The hotel we've been staying at for the past two weeks is not too far from Times Square. It's the typical place I've always favoured: small, clean, no doorman but all the amenities we need and a clientèle that doesn't spend a lot of time checking out the latest headlines. Sure, I could afford to stay in the most luxurious hotel in the city but even before my face was plastered on FBI 'Most Wanted' posters, I was careful to avoid places with nosy doormen or guests who have the time and smarts to know what's going on in the world outside their door.
From now on I need to be extra-careful. Today's news might draw the attention of even the guests in this undistinguished hotel. For the next hour, I wander up and down the streets in and around Times Square, ignoring the crowds, the throng of traffic, the constant blasting of car horns and peddlers trying to unload carts filled with cheap knock-offs. Thinking, strategizing … Already I'd made a plan for this day, which I knew would arrive but I need to think it over one last time before I put it into effect.
We've got to get out of New York. Not a good idea to fly anywhere, though. Better drive to a small town, like Louisiana, down south where the living will be easy and we can find a small place to rent for a few months and hang low. She'll like it there: people will be friendly and we'll fit right in – we're good at that. We'll take off tonight. Soon. I'm paid up for the rest of the week, so the desk clerk won't be concerned to learn we're suddenly leaving. Besides, I heard him say he himself was leaving for a new job tomorrow so his replacement will never have seen me – a stroke of luck right when I can use it.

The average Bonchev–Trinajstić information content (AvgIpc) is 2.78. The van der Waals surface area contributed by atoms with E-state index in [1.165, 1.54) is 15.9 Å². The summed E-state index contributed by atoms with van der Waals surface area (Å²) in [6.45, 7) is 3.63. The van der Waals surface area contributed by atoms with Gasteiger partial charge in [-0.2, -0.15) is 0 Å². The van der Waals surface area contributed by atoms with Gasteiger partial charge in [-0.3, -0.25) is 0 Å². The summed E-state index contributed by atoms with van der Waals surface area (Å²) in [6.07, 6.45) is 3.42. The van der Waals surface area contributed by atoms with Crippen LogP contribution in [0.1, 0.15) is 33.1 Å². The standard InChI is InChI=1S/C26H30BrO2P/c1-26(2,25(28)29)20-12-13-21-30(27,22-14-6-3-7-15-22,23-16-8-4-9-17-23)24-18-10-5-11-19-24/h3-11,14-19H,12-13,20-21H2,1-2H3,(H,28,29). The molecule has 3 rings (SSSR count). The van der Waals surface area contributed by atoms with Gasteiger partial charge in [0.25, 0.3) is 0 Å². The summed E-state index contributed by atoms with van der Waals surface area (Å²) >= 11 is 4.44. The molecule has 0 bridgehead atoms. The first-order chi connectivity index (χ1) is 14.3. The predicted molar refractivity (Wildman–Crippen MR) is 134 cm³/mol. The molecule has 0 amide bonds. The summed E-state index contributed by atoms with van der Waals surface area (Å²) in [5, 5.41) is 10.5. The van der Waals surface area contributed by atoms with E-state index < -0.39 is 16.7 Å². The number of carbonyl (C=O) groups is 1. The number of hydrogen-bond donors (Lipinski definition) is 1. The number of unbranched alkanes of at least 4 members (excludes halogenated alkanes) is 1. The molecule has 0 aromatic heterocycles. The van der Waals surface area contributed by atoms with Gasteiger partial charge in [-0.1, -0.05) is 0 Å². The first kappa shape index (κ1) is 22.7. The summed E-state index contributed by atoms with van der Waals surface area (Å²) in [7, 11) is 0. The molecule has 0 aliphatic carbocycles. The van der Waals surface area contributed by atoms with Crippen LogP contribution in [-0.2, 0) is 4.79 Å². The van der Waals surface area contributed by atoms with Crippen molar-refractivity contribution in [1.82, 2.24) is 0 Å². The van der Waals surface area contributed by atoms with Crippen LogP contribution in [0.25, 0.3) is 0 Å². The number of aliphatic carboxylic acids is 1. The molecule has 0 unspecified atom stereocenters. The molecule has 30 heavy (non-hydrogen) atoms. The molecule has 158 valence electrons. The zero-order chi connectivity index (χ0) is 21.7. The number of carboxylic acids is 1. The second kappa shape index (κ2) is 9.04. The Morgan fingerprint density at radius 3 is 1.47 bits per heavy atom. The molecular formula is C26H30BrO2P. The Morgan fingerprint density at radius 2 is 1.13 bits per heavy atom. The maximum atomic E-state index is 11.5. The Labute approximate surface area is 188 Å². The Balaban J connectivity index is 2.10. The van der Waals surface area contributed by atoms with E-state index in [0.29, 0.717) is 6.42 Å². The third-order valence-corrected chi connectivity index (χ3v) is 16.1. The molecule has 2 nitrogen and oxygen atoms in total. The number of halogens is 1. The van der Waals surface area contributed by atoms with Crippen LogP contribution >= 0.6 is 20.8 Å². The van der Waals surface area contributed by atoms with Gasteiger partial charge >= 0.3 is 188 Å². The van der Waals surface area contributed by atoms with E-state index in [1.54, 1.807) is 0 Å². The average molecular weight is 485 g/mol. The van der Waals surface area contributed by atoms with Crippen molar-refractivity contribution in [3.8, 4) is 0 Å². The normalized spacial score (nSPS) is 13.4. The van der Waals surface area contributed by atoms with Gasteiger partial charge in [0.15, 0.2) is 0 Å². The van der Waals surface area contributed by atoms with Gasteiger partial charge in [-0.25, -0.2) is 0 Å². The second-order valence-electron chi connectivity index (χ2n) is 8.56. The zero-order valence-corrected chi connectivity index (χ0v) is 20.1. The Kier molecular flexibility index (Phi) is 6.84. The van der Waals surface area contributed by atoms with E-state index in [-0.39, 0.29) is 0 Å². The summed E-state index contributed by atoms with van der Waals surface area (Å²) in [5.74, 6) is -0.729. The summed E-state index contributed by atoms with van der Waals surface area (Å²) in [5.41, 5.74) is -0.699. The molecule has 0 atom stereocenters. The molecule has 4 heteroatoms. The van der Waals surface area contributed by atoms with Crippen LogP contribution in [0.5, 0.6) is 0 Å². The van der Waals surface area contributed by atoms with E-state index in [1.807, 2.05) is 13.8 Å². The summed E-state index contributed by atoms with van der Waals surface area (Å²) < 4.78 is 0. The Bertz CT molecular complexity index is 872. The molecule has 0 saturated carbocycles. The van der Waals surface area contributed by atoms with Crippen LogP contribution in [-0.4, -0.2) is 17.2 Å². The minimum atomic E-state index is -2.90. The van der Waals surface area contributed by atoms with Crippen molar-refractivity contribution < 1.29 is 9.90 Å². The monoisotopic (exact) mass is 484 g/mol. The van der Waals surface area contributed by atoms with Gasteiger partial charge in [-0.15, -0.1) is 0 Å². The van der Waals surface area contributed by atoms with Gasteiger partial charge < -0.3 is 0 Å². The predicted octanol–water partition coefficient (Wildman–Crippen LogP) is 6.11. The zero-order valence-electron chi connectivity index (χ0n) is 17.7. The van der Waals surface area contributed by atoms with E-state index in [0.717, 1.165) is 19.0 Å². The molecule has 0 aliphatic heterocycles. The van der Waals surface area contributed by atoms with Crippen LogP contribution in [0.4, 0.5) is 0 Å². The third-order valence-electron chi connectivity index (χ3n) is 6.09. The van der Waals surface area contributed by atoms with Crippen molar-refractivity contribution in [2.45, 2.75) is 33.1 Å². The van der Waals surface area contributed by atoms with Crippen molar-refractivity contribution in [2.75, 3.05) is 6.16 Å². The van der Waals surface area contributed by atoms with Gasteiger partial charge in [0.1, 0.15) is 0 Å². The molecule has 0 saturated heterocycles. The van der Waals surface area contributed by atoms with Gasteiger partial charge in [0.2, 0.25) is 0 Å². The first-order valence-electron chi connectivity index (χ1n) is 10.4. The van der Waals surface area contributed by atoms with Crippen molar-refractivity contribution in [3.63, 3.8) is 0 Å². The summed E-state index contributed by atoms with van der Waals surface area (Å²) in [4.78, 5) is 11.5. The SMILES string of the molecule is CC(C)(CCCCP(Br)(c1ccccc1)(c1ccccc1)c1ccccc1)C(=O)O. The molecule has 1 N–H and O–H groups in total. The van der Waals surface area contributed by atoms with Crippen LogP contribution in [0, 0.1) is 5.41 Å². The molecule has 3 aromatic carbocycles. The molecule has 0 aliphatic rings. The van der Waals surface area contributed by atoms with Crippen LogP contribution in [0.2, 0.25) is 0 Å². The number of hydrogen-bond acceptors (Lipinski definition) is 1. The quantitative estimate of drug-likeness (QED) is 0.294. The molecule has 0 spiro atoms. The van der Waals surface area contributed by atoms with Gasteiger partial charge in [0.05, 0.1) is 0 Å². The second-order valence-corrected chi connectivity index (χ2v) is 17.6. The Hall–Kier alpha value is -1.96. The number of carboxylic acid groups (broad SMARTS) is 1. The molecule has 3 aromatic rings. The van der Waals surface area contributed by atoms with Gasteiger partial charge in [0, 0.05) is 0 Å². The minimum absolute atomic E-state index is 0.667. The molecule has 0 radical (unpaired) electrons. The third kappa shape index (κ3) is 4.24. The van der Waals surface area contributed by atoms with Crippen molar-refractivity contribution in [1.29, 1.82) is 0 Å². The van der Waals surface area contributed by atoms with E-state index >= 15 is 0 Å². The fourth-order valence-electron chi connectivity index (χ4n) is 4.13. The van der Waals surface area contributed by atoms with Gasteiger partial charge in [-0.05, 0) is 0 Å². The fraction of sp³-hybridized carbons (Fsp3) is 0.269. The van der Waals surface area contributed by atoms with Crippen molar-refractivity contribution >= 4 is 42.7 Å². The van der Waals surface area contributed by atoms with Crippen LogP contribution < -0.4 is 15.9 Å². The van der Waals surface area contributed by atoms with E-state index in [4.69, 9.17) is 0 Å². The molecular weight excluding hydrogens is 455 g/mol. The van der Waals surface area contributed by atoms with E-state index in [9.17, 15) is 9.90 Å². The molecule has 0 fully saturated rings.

As I'm heading back to the hotel, I think about what Cathy said: nineteen murders. Oh yeah, so that's what they think, huh? No surprise that Stevie gave me up for some of them. Nineteen was just the beginning but that doesn't matter. Not one of them, not even the women, is worth spending a second over. A bunch of them deserved to die. Hell, a lot of them were trying to kill me. Nineteen, thirty, forty, whatever … they're all dead but I'm alive and walking round Manhattan, free as a bird.
As I approach the hotel, I have a fleeting thought: would I be better off without her? Maybe now. She's great company, she's smart and she takes good care of me, but things have changed and I need to consider every angle. When I get back to the room, her hair is perfect, she's dressed and packed … and looking more beautiful than ever before. She's staring hard at me as I walk in and I think how easy it would be to do what I probably should. 'Let's go, baby,' I say. Then I grab my leather bag and her Coach bag and head back out the door.